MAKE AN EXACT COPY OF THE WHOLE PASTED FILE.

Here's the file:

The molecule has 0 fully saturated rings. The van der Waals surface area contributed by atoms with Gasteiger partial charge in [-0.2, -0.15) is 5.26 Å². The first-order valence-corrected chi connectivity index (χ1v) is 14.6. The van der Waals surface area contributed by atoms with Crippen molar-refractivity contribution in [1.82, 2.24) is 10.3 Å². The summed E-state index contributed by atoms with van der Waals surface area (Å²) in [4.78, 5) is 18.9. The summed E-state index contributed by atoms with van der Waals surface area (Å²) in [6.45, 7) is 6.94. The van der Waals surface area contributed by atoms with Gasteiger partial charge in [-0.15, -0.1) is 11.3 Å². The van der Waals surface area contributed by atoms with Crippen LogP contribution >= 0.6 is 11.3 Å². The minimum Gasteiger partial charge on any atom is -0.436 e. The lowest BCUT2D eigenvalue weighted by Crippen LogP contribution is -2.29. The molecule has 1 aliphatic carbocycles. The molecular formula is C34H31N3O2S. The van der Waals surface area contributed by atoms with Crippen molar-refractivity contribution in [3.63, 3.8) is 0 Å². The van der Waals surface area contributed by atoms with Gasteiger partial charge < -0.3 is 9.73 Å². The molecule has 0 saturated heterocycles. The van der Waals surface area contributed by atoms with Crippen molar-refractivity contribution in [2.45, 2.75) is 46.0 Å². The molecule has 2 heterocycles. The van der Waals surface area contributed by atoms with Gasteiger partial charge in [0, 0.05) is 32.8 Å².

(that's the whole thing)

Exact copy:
The molecule has 0 fully saturated rings. The van der Waals surface area contributed by atoms with Gasteiger partial charge in [-0.2, -0.15) is 5.26 Å². The first-order valence-corrected chi connectivity index (χ1v) is 14.6. The van der Waals surface area contributed by atoms with Crippen molar-refractivity contribution in [1.82, 2.24) is 10.3 Å². The summed E-state index contributed by atoms with van der Waals surface area (Å²) in [4.78, 5) is 18.9. The summed E-state index contributed by atoms with van der Waals surface area (Å²) in [6.45, 7) is 6.94. The van der Waals surface area contributed by atoms with Gasteiger partial charge in [-0.15, -0.1) is 11.3 Å². The van der Waals surface area contributed by atoms with Crippen LogP contribution >= 0.6 is 11.3 Å². The minimum Gasteiger partial charge on any atom is -0.436 e. The lowest BCUT2D eigenvalue weighted by Crippen LogP contribution is -2.29. The molecule has 1 aliphatic carbocycles. The molecular formula is C34H31N3O2S. The van der Waals surface area contributed by atoms with Crippen molar-refractivity contribution in [3.63, 3.8) is 0 Å². The van der Waals surface area contributed by atoms with Gasteiger partial charge < -0.3 is 9.73 Å². The molecule has 0 saturated heterocycles. The van der Waals surface area contributed by atoms with Crippen molar-refractivity contribution in [2.45, 2.75) is 46.0 Å². The molecule has 2 heterocycles. The van der Waals surface area contributed by atoms with Gasteiger partial charge in [0, 0.05) is 32.8 Å².